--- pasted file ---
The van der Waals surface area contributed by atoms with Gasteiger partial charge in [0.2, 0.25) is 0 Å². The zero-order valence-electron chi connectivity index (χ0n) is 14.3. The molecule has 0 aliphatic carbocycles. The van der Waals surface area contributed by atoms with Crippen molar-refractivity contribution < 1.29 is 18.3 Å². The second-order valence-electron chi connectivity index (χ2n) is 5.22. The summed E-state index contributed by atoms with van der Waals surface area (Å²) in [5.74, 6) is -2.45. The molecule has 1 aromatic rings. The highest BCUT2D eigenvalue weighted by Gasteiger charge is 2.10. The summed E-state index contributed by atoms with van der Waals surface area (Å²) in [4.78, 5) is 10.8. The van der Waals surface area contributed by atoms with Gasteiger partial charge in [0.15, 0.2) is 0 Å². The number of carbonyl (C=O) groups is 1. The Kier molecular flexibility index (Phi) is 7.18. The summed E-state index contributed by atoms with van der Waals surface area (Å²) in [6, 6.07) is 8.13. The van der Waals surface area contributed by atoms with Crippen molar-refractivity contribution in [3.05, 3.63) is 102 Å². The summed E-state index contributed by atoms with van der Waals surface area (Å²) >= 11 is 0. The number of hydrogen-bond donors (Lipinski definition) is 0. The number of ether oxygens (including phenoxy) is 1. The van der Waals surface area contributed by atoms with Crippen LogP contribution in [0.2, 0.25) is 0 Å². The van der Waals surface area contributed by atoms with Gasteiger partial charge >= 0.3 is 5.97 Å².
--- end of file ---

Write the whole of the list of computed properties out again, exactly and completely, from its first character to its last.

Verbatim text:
The van der Waals surface area contributed by atoms with Gasteiger partial charge in [0.2, 0.25) is 0 Å². The zero-order valence-electron chi connectivity index (χ0n) is 14.3. The molecule has 0 aliphatic carbocycles. The van der Waals surface area contributed by atoms with Crippen molar-refractivity contribution < 1.29 is 18.3 Å². The second-order valence-electron chi connectivity index (χ2n) is 5.22. The summed E-state index contributed by atoms with van der Waals surface area (Å²) in [5.74, 6) is -2.45. The molecule has 1 aromatic rings. The highest BCUT2D eigenvalue weighted by Gasteiger charge is 2.10. The summed E-state index contributed by atoms with van der Waals surface area (Å²) in [4.78, 5) is 10.8. The van der Waals surface area contributed by atoms with Gasteiger partial charge in [0.15, 0.2) is 0 Å². The number of carbonyl (C=O) groups is 1. The Kier molecular flexibility index (Phi) is 7.18. The summed E-state index contributed by atoms with van der Waals surface area (Å²) in [6, 6.07) is 8.13. The van der Waals surface area contributed by atoms with Crippen molar-refractivity contribution in [3.05, 3.63) is 102 Å². The summed E-state index contributed by atoms with van der Waals surface area (Å²) >= 11 is 0. The number of hydrogen-bond donors (Lipinski definition) is 0. The number of ether oxygens (including phenoxy) is 1. The van der Waals surface area contributed by atoms with Crippen LogP contribution in [0.2, 0.25) is 0 Å². The van der Waals surface area contributed by atoms with Gasteiger partial charge >= 0.3 is 5.97 Å².